The Symantec managed services are broad at PGi, relying on Symantec sensors that monitor traffic such as what two-factor network authentication is occurring, or picking up information directly from Symantec Endpoint Protection software on the desktop, sending security-relevant information to Symantec's cloud-based security and information management service. It's a log collection platform that collects data associated with servers, applications, firewalls and IPS, for example, so it can be immediately analyzed in the Symantec Security Operations Centers on a round-the-clock basis. O'Brien says this is a partnership model that the company needs on a global basis.
Like any business, PGi faces cyberattacks, particularly from fraudsters that try to break in, sometimes thorough customer networks.
"The occasional problem is inevitable," says O'Brien, noting fraudsters will try to hack into the network if only to try stealing telephone bandwidth to try to make calls to unlikely locales like Nigeria. Symantec has proven effective in monitoring to cut that kind of attack off at once, and also guards PGi's internal corporate network from problems such as malware.
Other companies say they've grappled with making choices about what cloud infrastructure as a service would suit their needs.
Baltimore-based Social Solutions, which makes applications used by thousands of public and nonprofit social service organizations, had been hosting these applications in an internal data center. But the company found it was hitting scalability issues.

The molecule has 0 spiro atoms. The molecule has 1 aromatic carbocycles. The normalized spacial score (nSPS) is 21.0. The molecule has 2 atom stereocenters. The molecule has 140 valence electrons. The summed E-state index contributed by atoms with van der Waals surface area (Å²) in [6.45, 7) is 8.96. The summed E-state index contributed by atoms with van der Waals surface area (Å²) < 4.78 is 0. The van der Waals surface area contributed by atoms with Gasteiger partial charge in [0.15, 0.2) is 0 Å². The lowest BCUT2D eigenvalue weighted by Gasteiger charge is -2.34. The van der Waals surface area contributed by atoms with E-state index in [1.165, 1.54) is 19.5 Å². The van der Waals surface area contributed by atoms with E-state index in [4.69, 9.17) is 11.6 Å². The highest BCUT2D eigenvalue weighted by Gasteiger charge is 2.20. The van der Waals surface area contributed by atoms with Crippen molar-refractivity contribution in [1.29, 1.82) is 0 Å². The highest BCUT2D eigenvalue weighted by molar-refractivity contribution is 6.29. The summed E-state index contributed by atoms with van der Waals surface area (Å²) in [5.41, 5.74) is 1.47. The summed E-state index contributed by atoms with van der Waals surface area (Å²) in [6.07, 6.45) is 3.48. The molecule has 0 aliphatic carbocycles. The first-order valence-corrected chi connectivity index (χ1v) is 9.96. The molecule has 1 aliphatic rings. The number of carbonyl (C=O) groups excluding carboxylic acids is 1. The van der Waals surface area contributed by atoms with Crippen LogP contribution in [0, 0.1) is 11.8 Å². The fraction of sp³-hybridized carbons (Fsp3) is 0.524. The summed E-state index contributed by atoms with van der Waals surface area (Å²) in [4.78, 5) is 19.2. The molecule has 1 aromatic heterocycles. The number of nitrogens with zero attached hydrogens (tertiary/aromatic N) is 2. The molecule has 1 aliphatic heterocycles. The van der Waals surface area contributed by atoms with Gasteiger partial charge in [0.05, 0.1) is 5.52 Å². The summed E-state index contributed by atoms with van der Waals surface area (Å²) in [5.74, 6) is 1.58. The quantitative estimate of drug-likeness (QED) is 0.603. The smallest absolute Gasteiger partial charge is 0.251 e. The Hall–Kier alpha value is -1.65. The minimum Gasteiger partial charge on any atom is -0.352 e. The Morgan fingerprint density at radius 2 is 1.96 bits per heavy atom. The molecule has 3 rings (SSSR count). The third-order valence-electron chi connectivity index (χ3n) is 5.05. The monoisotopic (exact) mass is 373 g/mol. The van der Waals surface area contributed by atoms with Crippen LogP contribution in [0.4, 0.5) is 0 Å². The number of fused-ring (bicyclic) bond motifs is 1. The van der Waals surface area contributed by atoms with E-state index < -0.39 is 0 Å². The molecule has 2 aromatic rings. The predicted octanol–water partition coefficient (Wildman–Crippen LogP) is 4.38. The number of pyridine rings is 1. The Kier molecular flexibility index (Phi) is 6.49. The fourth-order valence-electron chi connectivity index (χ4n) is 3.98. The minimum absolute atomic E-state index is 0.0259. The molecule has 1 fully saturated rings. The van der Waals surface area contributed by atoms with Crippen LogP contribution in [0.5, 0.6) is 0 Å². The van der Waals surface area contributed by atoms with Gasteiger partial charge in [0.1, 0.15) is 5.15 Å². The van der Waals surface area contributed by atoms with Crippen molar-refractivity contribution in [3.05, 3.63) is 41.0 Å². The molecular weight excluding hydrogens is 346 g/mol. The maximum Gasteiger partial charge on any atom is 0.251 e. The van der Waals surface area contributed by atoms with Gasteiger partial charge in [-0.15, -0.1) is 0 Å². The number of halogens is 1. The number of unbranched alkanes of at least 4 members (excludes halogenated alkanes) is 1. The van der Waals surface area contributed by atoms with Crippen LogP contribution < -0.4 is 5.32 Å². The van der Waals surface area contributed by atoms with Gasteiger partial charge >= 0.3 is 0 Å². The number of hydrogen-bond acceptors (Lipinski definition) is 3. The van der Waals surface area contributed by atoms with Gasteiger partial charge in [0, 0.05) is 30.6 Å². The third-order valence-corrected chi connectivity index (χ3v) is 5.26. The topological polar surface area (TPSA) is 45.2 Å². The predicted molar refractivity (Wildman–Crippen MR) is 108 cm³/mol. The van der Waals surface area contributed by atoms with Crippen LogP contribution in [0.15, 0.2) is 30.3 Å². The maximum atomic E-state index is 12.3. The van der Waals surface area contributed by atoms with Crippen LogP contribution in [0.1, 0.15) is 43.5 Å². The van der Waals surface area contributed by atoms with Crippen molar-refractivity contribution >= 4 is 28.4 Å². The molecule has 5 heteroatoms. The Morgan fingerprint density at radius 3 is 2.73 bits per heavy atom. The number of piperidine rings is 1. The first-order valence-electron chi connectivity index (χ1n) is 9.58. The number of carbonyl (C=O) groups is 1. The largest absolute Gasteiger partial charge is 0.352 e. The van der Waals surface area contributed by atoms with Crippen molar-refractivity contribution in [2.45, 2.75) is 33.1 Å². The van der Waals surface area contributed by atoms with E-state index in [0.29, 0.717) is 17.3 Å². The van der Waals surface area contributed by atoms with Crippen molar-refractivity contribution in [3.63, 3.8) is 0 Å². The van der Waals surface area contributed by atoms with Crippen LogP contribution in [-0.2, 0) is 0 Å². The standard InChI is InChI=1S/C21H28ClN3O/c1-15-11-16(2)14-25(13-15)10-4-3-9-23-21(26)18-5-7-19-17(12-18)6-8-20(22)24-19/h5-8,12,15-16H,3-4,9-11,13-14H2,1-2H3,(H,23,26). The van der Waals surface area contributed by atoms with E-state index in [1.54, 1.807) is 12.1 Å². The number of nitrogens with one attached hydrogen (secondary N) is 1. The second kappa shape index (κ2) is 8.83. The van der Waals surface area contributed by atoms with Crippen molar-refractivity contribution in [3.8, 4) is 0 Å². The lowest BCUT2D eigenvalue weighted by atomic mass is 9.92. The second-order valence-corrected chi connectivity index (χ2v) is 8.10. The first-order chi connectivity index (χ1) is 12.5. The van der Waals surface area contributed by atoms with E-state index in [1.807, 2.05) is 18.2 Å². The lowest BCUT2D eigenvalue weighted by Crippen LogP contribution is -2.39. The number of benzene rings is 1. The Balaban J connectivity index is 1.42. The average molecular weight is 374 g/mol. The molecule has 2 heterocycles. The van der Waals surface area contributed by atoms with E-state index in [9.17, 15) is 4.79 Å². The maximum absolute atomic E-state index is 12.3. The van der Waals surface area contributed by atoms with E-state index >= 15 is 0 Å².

Adrian Bordone, co-founder and vice president, says the 130-employee company considered using Amazon and Rackspace to run its applications, but in the end went with what SunGard calls its Availability Services and Cloud Services for a number of reasons.
SunGard's approach includes managed security for intrusion-detection and prevention as well as disaster recovery, high availability and multi-site failover. This carried weight not only with Social Solutions, but with its customers who are "risk averse," Bordone says. Since the shift to SunGard, there have simply been no significant problems over the past few years, says Bordone. "We've had zero downtime," he says.
Shifting from an in-house data center to cloud IaaS had to be considered from the regulatory viewpoint as well, Bordone says. Rules in Canada, for example, require that Canadian health and human services agencies that are publicly funded keep data within the country's borders. So Social Solutions uses SunGard's Toronto-based facility to provide applications to its Canadian customers, and sticks with the Philadelphia-based SunGard facility to serve U.S.-based customers.
Sign up for Computerworld eNewsletters.